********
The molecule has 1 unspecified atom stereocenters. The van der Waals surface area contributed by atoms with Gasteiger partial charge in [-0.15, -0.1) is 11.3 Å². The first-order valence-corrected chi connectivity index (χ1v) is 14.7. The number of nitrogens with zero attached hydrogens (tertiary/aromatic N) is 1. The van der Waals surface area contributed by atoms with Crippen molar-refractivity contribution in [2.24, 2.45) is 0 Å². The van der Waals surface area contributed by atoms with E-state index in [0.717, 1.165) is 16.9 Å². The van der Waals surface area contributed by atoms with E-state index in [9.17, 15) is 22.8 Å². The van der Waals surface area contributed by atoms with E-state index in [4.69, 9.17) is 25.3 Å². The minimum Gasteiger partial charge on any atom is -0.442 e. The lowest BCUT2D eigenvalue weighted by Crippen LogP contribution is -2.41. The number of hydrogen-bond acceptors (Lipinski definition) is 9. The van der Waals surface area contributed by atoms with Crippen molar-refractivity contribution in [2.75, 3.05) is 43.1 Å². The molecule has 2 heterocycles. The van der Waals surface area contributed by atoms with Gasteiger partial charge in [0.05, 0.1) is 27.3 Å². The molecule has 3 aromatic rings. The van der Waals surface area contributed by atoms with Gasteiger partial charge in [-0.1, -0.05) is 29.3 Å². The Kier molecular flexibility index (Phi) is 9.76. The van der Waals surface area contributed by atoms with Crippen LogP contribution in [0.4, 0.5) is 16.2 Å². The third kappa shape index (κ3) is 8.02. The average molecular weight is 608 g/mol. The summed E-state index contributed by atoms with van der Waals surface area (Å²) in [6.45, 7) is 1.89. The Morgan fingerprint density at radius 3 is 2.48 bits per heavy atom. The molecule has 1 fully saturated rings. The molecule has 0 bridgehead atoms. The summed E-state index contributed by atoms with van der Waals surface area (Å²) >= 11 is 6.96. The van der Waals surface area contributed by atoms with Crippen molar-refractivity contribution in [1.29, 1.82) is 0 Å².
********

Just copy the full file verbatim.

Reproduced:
The molecule has 1 unspecified atom stereocenters. The van der Waals surface area contributed by atoms with Gasteiger partial charge in [-0.15, -0.1) is 11.3 Å². The first-order valence-corrected chi connectivity index (χ1v) is 14.7. The number of nitrogens with zero attached hydrogens (tertiary/aromatic N) is 1. The van der Waals surface area contributed by atoms with Crippen molar-refractivity contribution in [2.24, 2.45) is 0 Å². The van der Waals surface area contributed by atoms with E-state index in [0.717, 1.165) is 16.9 Å². The van der Waals surface area contributed by atoms with E-state index in [9.17, 15) is 22.8 Å². The van der Waals surface area contributed by atoms with E-state index in [4.69, 9.17) is 25.3 Å². The minimum Gasteiger partial charge on any atom is -0.442 e. The lowest BCUT2D eigenvalue weighted by Crippen LogP contribution is -2.41. The number of hydrogen-bond acceptors (Lipinski definition) is 9. The van der Waals surface area contributed by atoms with Crippen molar-refractivity contribution in [2.75, 3.05) is 43.1 Å². The molecule has 2 heterocycles. The van der Waals surface area contributed by atoms with Gasteiger partial charge in [0.05, 0.1) is 27.3 Å². The molecule has 3 aromatic rings. The van der Waals surface area contributed by atoms with Gasteiger partial charge in [-0.1, -0.05) is 29.3 Å². The Kier molecular flexibility index (Phi) is 9.76. The van der Waals surface area contributed by atoms with Crippen LogP contribution in [0.4, 0.5) is 16.2 Å². The third kappa shape index (κ3) is 8.02. The average molecular weight is 608 g/mol. The summed E-state index contributed by atoms with van der Waals surface area (Å²) in [6.45, 7) is 1.89. The Morgan fingerprint density at radius 3 is 2.48 bits per heavy atom. The molecule has 1 fully saturated rings. The molecule has 0 bridgehead atoms. The summed E-state index contributed by atoms with van der Waals surface area (Å²) >= 11 is 6.96. The van der Waals surface area contributed by atoms with Crippen molar-refractivity contribution in [1.29, 1.82) is 0 Å².